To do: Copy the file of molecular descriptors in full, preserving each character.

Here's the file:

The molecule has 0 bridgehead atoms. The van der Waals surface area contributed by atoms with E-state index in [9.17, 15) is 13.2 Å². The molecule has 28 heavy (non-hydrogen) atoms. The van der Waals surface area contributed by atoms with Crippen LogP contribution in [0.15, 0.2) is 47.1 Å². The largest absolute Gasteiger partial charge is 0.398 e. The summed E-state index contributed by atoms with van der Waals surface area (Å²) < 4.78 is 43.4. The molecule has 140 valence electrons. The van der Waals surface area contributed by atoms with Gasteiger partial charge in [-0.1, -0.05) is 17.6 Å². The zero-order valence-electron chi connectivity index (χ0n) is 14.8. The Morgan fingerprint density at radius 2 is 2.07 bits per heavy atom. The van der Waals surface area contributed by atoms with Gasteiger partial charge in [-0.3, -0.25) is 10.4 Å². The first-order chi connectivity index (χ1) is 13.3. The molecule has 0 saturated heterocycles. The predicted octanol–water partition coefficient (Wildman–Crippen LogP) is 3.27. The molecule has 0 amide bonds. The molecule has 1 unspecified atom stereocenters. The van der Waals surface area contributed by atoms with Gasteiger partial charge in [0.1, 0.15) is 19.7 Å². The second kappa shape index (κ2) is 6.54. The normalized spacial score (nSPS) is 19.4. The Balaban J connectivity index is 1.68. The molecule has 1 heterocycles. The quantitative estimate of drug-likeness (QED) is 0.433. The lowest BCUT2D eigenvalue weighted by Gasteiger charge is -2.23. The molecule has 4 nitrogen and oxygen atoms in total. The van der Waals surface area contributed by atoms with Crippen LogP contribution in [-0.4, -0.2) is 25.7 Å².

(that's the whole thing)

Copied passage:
The molecule has 0 bridgehead atoms. The van der Waals surface area contributed by atoms with E-state index in [9.17, 15) is 13.2 Å². The molecule has 28 heavy (non-hydrogen) atoms. The van der Waals surface area contributed by atoms with Crippen LogP contribution in [0.15, 0.2) is 47.1 Å². The largest absolute Gasteiger partial charge is 0.398 e. The summed E-state index contributed by atoms with van der Waals surface area (Å²) < 4.78 is 43.4. The molecule has 140 valence electrons. The van der Waals surface area contributed by atoms with Gasteiger partial charge in [-0.1, -0.05) is 17.6 Å². The zero-order valence-electron chi connectivity index (χ0n) is 14.8. The Morgan fingerprint density at radius 2 is 2.07 bits per heavy atom. The van der Waals surface area contributed by atoms with Gasteiger partial charge in [-0.3, -0.25) is 10.4 Å². The first-order chi connectivity index (χ1) is 13.3. The molecule has 0 saturated heterocycles. The predicted octanol–water partition coefficient (Wildman–Crippen LogP) is 3.27. The molecule has 0 amide bonds. The molecule has 1 unspecified atom stereocenters. The van der Waals surface area contributed by atoms with Gasteiger partial charge in [0.1, 0.15) is 19.7 Å². The second kappa shape index (κ2) is 6.54. The normalized spacial score (nSPS) is 19.4. The Balaban J connectivity index is 1.68. The molecule has 1 heterocycles. The quantitative estimate of drug-likeness (QED) is 0.433. The lowest BCUT2D eigenvalue weighted by Gasteiger charge is -2.23. The molecule has 4 nitrogen and oxygen atoms in total. The van der Waals surface area contributed by atoms with Crippen LogP contribution in [-0.4, -0.2) is 25.7 Å².